Wednesday, November 3, 2021

Shannon Hitchcock Writes from a Sense of Place

 by Sue Heavenrich

She Sang for the Mountains: The Story of Jean Ritchie Singer Songwriter, Activist 
by Shannon Hitchcock; illustrated by Sophie Page 
‎Reycraft Books, 2021

Jean Ritchie grew up in the Cumberland mountains of Kentucky. There was no radio in her home; instead, her family sang. She eventually went to college and moved to New York to work, but music stayed with her.

I grew up listening to Jean Ritchie and others sing Child ballads and protest songs. So when I heard that Shannon Hitchcock had written a book about Jean Ritchie, I knew I had to read it. And then, because of so many different connections, I knew I had to give Shannon a call. Because...
  • Jean Ritchie’s songs inspired me build a mountain dulcimer.
  • I’d hiked the Appalachian Trail and felt a kinship with the land.
  • And I met Shannon at a writing retreat half-a-dozen years ago.
Fortunately, Shannon picked up the phone…

Me: Your books have such a sense of place. Even without illustrations, the language – hoot owls, rain playing a lullaby on the farmhouse roof – evokes images of rounded, green mountains and a slower pace to life.

A lot of those words, that language, comes naturally. I grew up in rural North Carolina on a 100-acre farm. The people in my family are big storytellers; everyone embellished stories of things that happened. The language is figurative, though a lot more so a generation ago. People now are influenced by TV, radio, travel. My grandparents, not so much. In fact, my grandfather never spent a night away from home. So they amused themselves by telling stories. 

As the kids grew up and started their own families, they got parcels of the original farm. So we all lived close together and gathered for family dinners and holidays. That’s when the storytelling happened.

Though I haven’t been to Kentucky, when I read Jean Ritchie’s autobiography (Singing Family of the Cumberlands) That book resonated with me and I felt a kinship. It reminded me of how my grandfather grew up, how I grew up. I wanted to know more, so I started researching.

Me: In your book about Jean, you show a sense of time and change. She moves away from home and even writes protest songs, yet there remains an anchor to her home in Kentucky. 

Shannon: Although Jean spent most of her married life in Port Washington, New York, she had a deep sense of belonging to Kentucky. She owned a cabin in Kentucky and is buried there in her family’s plot. Her love of her homeland not only shines through her autobiography, but also in the books she and her husband, photographer and filmmaker George Pickow created together. Their books document Jean’s love of her home and mountain music. Here is a wonderful article that showcases some of George's photographs of Jean and features some of her singing.

Jean wrote “Black Waters” to protest coal mining and mountaintop removal that was poisoning the rivers in the 1960s. Rainwater would pick up sulfur and other contaminants and carry them to the river below. The yellow and orange sludge stained the rocks and killed off the life in the river. Probably one of the best sources who wrote about Jean’s activism is Silas House. He shared this remembrance of Jean after she passed.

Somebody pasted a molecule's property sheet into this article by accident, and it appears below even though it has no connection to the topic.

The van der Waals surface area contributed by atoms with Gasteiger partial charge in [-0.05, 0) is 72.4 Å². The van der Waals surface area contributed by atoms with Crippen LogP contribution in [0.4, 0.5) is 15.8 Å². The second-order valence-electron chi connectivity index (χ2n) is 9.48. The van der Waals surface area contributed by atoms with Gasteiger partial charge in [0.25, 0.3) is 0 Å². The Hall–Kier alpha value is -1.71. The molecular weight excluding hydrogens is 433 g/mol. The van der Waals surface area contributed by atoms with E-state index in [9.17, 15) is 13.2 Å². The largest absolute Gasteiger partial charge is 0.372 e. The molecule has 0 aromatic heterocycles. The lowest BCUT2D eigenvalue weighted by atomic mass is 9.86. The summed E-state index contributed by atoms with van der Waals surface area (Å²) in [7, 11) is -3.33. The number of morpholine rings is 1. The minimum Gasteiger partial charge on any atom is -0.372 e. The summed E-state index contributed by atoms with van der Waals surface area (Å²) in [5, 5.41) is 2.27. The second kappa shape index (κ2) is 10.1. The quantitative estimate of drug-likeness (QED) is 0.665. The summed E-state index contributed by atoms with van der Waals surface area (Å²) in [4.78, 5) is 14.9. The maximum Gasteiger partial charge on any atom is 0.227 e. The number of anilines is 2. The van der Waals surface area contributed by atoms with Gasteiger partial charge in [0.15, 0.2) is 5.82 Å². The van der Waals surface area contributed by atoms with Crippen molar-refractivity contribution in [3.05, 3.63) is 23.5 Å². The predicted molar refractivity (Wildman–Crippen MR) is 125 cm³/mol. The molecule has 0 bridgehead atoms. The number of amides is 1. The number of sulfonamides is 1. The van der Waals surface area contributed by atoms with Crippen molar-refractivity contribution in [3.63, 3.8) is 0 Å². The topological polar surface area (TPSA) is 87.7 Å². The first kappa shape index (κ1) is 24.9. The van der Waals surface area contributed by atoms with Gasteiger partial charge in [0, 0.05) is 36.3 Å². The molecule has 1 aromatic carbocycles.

Me: Could you share how your books came to be published?

Shannon: I had been writing Appalachian biographies for a while, but no one seemed particularly interested in them. Then I read about Reycraft books in Publishers Weekly. I realized I’d met the editor, Wiley Blevins (he’s from West Virginia) so I sent him an email. Reycraft seeks diverse books, and I wondered whether regional diversity would fall under that umbrella. They were interested in my book Saving Granddaddy’s Stories, about the storyteller, Ray Hicks. I noticed that a lot of their books fall into series, or clusters, so when I submitted She Sang for the Mountains, I brought up the idea of doing a series. Fortunately they liked it, so I’m working on a third book in what I call my Appalachian biography series. It’s about quilting. God willing and the creek don’t rise, it will come out next year.

Shannon also mentioned the importance of finding an editor your story resonates with. It turns out that Wiley Blevins, the editor at Reycraft, is the grandson of a coal miner. He suggested that Sophie Page, who did the wonderful mixed media illustrations, use actual coal. She did, and it adds a distinct flavor to the art. 
We then got to talking about Jean Ritchie songs that inspire us. One of Shannon’s favorites is Jean's environmental hymn, “The Cool of the Day.” For me it was the first song I played on my dulcimer: “Shady Grove.” You can find some early recordings of Jean Ritchie in the Alan Lomax collection

Check out Shannon’s website here, where you can find out more about her and her wonderful books. Review copy provided by the author.


  1. This is such an amazing interview, Sue and Shannon. More light needs to be shed on Appalachia and the gifts the people who live there give to us. Can't wait to read this, Shannon. Ty both. Oh, the art is amazing, too.

    1. Thank you! Faride Mereb was the book designer. They often don’t get enough credit. 🙂

  2. What a wonderful story and interview! Wonderful to pair with Kerry Madden's GENTLE'S HOLLER and the whole Maggie Valley Trilogy!

    1. I haven’t read the Maggie Valley Trilogy, but it sounds like I should!

  3. Wow. This sounds like a winner. It’s wonderful how you connect with your work. Brings immediacy!

  4. Thanks Sherri! It’s nice to hear from another writer from the WOW retreats.

  5. Inspiring interview, Sue and Shannon. I'm looking forward to reading the story behind Jean Ritchie.